Structural violence, food insecurity, and chronic disease in the lives of Mattapan's black women
Farthing, Rachel Julienne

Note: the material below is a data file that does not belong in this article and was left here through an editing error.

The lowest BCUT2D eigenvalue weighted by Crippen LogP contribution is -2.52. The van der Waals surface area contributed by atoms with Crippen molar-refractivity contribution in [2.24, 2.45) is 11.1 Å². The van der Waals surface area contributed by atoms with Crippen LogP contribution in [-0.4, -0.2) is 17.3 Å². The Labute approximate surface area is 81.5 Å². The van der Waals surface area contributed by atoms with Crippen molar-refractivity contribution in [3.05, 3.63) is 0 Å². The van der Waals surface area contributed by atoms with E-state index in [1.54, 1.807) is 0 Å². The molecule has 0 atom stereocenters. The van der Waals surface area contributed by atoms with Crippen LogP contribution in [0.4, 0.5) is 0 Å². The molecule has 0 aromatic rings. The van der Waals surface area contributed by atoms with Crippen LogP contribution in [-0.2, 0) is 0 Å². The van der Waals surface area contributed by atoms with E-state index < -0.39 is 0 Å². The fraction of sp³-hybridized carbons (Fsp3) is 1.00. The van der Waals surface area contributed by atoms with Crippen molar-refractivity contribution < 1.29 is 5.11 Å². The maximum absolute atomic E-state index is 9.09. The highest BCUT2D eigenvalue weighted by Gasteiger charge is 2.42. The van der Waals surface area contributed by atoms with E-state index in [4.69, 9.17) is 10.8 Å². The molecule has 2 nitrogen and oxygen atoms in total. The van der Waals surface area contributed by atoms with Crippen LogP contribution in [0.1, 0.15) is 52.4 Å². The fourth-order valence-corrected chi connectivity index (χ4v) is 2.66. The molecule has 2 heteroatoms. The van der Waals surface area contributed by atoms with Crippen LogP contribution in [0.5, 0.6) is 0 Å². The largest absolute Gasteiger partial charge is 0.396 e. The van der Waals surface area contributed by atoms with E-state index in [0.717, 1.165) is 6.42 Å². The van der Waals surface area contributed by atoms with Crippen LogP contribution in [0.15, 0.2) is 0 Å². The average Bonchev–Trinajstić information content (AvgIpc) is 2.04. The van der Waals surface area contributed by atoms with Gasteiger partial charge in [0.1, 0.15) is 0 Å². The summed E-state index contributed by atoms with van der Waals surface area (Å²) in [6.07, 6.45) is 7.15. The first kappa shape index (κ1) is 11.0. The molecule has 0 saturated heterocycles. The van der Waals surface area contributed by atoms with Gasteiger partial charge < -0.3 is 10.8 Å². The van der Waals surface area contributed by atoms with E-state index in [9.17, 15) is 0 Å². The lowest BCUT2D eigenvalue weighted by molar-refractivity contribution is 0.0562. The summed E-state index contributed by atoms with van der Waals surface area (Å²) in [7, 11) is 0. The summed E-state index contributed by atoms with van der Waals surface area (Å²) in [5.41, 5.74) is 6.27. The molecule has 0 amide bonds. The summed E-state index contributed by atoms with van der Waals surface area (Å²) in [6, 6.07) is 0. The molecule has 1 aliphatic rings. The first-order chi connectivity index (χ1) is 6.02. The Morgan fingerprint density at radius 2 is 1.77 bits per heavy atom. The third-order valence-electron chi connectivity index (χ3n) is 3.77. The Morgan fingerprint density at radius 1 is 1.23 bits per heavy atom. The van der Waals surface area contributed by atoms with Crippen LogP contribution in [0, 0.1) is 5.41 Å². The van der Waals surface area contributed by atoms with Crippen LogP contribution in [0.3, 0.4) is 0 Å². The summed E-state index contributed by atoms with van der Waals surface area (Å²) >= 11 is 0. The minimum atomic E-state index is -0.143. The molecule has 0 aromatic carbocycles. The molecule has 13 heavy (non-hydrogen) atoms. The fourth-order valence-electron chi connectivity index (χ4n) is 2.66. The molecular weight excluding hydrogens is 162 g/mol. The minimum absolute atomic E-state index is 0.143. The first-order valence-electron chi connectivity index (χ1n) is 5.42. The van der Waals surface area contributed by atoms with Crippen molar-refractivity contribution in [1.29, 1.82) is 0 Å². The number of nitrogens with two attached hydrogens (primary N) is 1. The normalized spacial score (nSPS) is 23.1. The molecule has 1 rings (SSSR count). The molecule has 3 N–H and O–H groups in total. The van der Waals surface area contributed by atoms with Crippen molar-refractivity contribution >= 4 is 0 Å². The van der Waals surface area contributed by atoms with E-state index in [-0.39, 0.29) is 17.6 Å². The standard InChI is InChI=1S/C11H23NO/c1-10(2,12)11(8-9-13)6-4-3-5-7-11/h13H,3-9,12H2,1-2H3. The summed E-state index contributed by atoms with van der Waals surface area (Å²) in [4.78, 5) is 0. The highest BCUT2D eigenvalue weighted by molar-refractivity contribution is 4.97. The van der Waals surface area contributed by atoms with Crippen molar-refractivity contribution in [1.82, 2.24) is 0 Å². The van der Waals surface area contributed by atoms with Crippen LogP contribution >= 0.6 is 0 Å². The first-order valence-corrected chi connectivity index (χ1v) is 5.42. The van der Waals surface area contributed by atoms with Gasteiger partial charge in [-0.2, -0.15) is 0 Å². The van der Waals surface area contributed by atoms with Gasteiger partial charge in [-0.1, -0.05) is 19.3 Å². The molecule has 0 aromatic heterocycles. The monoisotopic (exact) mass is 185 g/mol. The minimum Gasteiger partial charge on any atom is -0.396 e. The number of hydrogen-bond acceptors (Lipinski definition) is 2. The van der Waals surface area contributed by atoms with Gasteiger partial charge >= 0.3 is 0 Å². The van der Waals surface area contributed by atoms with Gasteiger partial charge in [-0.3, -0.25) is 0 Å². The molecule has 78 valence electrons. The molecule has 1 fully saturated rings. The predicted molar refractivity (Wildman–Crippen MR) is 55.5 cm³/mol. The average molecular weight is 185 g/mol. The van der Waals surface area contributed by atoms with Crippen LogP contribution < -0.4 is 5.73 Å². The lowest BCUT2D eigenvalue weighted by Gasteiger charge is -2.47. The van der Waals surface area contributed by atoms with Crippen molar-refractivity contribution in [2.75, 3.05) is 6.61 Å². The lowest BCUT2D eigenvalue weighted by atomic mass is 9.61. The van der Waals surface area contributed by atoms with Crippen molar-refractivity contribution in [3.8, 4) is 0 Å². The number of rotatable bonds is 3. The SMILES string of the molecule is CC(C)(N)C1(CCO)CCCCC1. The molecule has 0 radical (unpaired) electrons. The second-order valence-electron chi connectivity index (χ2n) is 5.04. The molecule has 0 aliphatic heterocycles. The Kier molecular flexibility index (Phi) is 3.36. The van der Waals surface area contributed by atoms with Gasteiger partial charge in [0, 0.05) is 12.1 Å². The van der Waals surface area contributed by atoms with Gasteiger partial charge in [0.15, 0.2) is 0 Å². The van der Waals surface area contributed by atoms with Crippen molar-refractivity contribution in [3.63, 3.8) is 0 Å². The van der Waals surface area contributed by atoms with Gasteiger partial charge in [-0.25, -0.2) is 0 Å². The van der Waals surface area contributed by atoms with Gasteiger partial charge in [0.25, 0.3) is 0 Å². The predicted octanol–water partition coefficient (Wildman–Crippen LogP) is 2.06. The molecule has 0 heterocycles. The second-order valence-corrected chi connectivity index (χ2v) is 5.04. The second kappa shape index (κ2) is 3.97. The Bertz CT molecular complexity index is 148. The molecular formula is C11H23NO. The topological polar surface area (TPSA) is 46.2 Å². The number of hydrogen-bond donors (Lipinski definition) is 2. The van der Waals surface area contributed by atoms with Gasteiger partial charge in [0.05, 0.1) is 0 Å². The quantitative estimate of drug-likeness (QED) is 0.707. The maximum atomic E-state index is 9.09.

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This is a qualitative study that seeks to understand the intersections of food insecurity and chronic diseases in the lives of women living in Mattapan. This research takes place in Mattapan, a neighborhood in Boston. Mattapan is a very diverse and unique community which is home to a majority of people of color. Mattapan is often criticized and viewed as an undesirable place to live for those who live outside of its borders. These negative stereotypes and the presence of structural violence has generated a built site scarcity within the Mattapan community. This makes it incredibly difficult for Black women in Mattapan to be healthy because their environment actively prevents them from doing so. It is important to give women special consideration when looking at food insecurity because more increasingly they are becoming the sole and primary caregivers in their homes. They are responsible for the production and preparation of food within their families. Therefore, it is necessary and important to focus on this particular population and obstacles they endure navigating those obstacles. This research focuses on how past and present lived experiences of women of color in Mattapan inform how these women identify, understand, define, and interpret structural factors that contribute to food insecurity, and chronic diseases. Having access to fresh and affordable food is one of the most basic necessities of life. Yet, many communities of color across the country lack this basic access. Twenty percent of all African American household’s experience food insecurity compared 12.5 percent of the nation as a whole. In addition, African-American women are almost twice as likely to be overweight and obese compared to non-Hispanic White women. With such grave proportions of African-Americans suffering from chronic diseases, it is important to consider the ways in which obesity systematically occurs. Structural violence and the presence of structural barriers inhibit Black women from eating healthy. In predominately Black and immigrant communities like Mattapan, the environment is a major barrier that women must navigate every day in order to achieve healthiness.
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